July 29th, 2004


Unlearning and suffering

It is not true to say that God wants to teach us something in our trials. Through every cloud He brings our way, He wants us to unlearn something. His purpose in using the cloud is to simplify our beliefs until our relationship with Him is exactly like that of a child—a relationship simply between God and our own souls, and where other people are but shadows. Until other people become shadows to us, clouds and darkness will be ours every once in a while. Is our relationship with God becoming more simple than it has ever been?

Oswald Chambers, My Utmost for His Highest (29 July,"Do You See Jesus in Your Clouds?")

My suffering now is, at its very worst, inconsequential. I won't (or at least I shouldn't) pretend I live anything short of a life of blessing. Yet suffering and God's unique presence there keep rising to the surface whenever I seek Him. Before reading Chambers this morning, I opened to Psalm 77. In Community Group, we're next looking at Acts 4. On Sundays we're going through 1 Peter. The pattern is fairly clear.

I'm not running from suffering in a big way; I know the principles of love and sacrifice and have even walked them out a time or two. But if I'm honest (and I need to be), I see that I am avoiding it—avoiding Him—in lots of little ways, distracting myself from real goodness, from real beauty, from real truth, from real presence.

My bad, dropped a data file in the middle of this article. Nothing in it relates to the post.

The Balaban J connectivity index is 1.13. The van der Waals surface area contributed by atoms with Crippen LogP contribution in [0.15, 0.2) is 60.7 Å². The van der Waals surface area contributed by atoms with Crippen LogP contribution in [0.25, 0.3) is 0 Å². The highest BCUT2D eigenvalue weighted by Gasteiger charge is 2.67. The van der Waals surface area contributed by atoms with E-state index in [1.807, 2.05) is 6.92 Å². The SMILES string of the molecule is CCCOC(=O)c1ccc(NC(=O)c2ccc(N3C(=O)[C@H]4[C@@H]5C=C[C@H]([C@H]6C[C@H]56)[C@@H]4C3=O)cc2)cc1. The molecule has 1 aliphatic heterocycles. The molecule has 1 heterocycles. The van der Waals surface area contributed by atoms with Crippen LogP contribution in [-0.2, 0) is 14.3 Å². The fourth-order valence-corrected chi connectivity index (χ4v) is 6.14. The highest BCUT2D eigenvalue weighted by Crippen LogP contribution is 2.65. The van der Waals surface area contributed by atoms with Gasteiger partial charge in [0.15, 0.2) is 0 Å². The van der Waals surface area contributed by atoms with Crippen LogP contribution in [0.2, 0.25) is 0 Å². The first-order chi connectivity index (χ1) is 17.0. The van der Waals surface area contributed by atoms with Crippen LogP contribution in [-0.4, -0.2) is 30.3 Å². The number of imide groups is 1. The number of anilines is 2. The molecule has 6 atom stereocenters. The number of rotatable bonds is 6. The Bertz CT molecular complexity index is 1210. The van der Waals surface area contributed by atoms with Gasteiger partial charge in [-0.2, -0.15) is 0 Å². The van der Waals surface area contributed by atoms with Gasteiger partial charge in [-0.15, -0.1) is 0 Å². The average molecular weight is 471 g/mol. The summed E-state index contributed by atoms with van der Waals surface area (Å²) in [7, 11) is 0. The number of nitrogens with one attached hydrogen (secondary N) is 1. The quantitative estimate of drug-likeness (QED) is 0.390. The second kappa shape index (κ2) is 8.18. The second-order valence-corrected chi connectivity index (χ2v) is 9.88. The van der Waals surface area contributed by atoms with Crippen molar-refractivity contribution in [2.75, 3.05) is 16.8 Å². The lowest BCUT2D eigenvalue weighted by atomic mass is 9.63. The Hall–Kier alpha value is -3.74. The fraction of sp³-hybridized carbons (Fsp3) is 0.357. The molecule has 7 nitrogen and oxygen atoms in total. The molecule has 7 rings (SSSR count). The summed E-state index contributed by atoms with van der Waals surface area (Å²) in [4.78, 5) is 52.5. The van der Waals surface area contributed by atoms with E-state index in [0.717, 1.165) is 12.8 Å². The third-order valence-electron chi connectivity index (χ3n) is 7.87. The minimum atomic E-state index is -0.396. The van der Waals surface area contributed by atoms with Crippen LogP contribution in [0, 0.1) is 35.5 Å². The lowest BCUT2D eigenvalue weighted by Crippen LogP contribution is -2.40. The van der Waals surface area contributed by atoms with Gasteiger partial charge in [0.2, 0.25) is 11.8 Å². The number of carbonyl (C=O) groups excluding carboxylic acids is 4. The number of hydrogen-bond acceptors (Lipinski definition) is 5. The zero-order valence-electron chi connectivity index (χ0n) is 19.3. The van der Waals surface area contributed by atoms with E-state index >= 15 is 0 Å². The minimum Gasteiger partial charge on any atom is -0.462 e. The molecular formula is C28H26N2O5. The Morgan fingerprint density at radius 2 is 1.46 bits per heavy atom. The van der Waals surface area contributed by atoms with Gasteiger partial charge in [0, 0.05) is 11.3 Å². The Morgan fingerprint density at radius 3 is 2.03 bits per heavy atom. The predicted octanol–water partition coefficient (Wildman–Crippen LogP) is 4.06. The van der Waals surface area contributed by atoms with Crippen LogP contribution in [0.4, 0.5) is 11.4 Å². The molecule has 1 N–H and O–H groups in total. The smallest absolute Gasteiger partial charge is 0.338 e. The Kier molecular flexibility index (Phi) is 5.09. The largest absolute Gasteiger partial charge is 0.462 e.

I don't think I need to run to suffering, unless that's where I'm called. But I suspect that, if I become more still, more present with God and others, more open to experiencing love and pouring it into a world and people who need it, the truth of what He's speaking to me will become as applicable to my present as it is to my past. Regardless of how much of the race I've run (and trust me, that's confusing territory), I haven't finished it yet.

Believe it or not, suffering gives me hope. That's where He shows up.

There is a connection between the strange providential circumstances allowed by God and what we know of Him, and we have to learn to interpret the mysteries of life in the light of our knowledge of God. Until we can come face to face with the deepest, darkest fact of life without damaging our view of God’s character, we do not yet know Him.

Oswald Chambers, My Utmost for His Highest (29 July,"Do You See Jesus in Your Clouds?")
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